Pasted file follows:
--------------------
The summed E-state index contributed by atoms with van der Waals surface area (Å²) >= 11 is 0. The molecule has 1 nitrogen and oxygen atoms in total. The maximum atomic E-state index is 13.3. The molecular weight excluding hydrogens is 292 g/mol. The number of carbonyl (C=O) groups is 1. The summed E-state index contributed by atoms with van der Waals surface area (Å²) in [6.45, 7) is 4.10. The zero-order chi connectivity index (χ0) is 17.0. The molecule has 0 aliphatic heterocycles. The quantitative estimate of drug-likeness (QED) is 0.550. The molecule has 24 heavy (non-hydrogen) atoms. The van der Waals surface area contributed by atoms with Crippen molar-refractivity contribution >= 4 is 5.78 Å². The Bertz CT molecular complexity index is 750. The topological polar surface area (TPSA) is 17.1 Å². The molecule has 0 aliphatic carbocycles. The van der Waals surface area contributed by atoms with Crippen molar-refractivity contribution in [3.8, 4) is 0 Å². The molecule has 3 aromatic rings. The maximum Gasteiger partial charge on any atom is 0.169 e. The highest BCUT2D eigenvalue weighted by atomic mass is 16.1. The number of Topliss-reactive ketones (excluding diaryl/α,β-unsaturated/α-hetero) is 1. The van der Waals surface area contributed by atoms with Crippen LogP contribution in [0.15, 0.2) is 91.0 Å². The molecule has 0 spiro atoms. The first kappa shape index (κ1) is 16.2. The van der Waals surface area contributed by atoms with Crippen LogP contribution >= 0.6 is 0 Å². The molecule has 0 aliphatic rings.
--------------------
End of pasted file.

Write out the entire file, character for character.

The summed E-state index contributed by atoms with van der Waals surface area (Å²) >= 11 is 0. The molecule has 1 nitrogen and oxygen atoms in total. The maximum atomic E-state index is 13.3. The molecular weight excluding hydrogens is 292 g/mol. The number of carbonyl (C=O) groups is 1. The summed E-state index contributed by atoms with van der Waals surface area (Å²) in [6.45, 7) is 4.10. The zero-order chi connectivity index (χ0) is 17.0. The molecule has 0 aliphatic heterocycles. The quantitative estimate of drug-likeness (QED) is 0.550. The molecule has 24 heavy (non-hydrogen) atoms. The van der Waals surface area contributed by atoms with Crippen molar-refractivity contribution >= 4 is 5.78 Å². The Bertz CT molecular complexity index is 750. The topological polar surface area (TPSA) is 17.1 Å². The molecule has 0 aliphatic carbocycles. The van der Waals surface area contributed by atoms with Crippen molar-refractivity contribution in [3.8, 4) is 0 Å². The molecule has 3 aromatic rings. The maximum Gasteiger partial charge on any atom is 0.169 e. The highest BCUT2D eigenvalue weighted by atomic mass is 16.1. The number of Topliss-reactive ketones (excluding diaryl/α,β-unsaturated/α-hetero) is 1. The van der Waals surface area contributed by atoms with Crippen LogP contribution in [0.15, 0.2) is 91.0 Å². The molecule has 0 spiro atoms. The first kappa shape index (κ1) is 16.2. The van der Waals surface area contributed by atoms with Crippen LogP contribution >= 0.6 is 0 Å². The molecule has 0 aliphatic rings.